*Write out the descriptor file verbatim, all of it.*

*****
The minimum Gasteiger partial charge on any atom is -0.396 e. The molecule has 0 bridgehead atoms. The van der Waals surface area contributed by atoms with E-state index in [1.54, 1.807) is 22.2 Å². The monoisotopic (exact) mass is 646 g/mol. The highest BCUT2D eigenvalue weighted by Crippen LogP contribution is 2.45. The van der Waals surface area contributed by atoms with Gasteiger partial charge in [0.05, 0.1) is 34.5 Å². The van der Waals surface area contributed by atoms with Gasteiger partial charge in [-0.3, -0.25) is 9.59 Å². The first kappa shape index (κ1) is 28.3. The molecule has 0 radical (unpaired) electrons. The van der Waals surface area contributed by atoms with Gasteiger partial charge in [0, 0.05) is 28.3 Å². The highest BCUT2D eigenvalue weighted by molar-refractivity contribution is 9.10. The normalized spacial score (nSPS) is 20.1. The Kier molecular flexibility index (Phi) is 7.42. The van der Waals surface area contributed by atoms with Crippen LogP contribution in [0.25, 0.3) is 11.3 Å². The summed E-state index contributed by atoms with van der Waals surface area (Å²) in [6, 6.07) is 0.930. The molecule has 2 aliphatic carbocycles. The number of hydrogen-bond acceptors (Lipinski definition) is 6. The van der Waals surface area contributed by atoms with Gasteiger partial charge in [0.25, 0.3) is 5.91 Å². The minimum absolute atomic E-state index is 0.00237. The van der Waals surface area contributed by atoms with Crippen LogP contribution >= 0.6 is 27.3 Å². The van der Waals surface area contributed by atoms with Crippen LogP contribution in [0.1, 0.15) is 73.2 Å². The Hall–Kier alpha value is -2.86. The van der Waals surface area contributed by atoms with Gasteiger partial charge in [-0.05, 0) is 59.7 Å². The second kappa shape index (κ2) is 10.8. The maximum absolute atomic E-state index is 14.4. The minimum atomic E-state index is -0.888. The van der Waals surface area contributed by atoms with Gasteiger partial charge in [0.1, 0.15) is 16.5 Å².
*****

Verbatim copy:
The minimum Gasteiger partial charge on any atom is -0.396 e. The molecule has 0 bridgehead atoms. The van der Waals surface area contributed by atoms with E-state index in [1.54, 1.807) is 22.2 Å². The monoisotopic (exact) mass is 646 g/mol. The highest BCUT2D eigenvalue weighted by Crippen LogP contribution is 2.45. The van der Waals surface area contributed by atoms with Gasteiger partial charge in [0.05, 0.1) is 34.5 Å². The van der Waals surface area contributed by atoms with Gasteiger partial charge in [-0.3, -0.25) is 9.59 Å². The first kappa shape index (κ1) is 28.3. The molecule has 0 radical (unpaired) electrons. The van der Waals surface area contributed by atoms with Gasteiger partial charge in [0, 0.05) is 28.3 Å². The highest BCUT2D eigenvalue weighted by molar-refractivity contribution is 9.10. The normalized spacial score (nSPS) is 20.1. The Kier molecular flexibility index (Phi) is 7.42. The van der Waals surface area contributed by atoms with Crippen LogP contribution in [0.25, 0.3) is 11.3 Å². The summed E-state index contributed by atoms with van der Waals surface area (Å²) in [6, 6.07) is 0.930. The molecule has 2 aliphatic carbocycles. The number of hydrogen-bond acceptors (Lipinski definition) is 6. The van der Waals surface area contributed by atoms with Gasteiger partial charge in [0.25, 0.3) is 5.91 Å². The minimum absolute atomic E-state index is 0.00237. The van der Waals surface area contributed by atoms with Crippen LogP contribution >= 0.6 is 27.3 Å². The van der Waals surface area contributed by atoms with Crippen LogP contribution in [0.1, 0.15) is 73.2 Å². The Hall–Kier alpha value is -2.86. The van der Waals surface area contributed by atoms with Gasteiger partial charge in [-0.05, 0) is 59.7 Å². The second kappa shape index (κ2) is 10.8. The maximum absolute atomic E-state index is 14.4. The minimum atomic E-state index is -0.888. The van der Waals surface area contributed by atoms with Gasteiger partial charge in [0.1, 0.15) is 16.5 Å².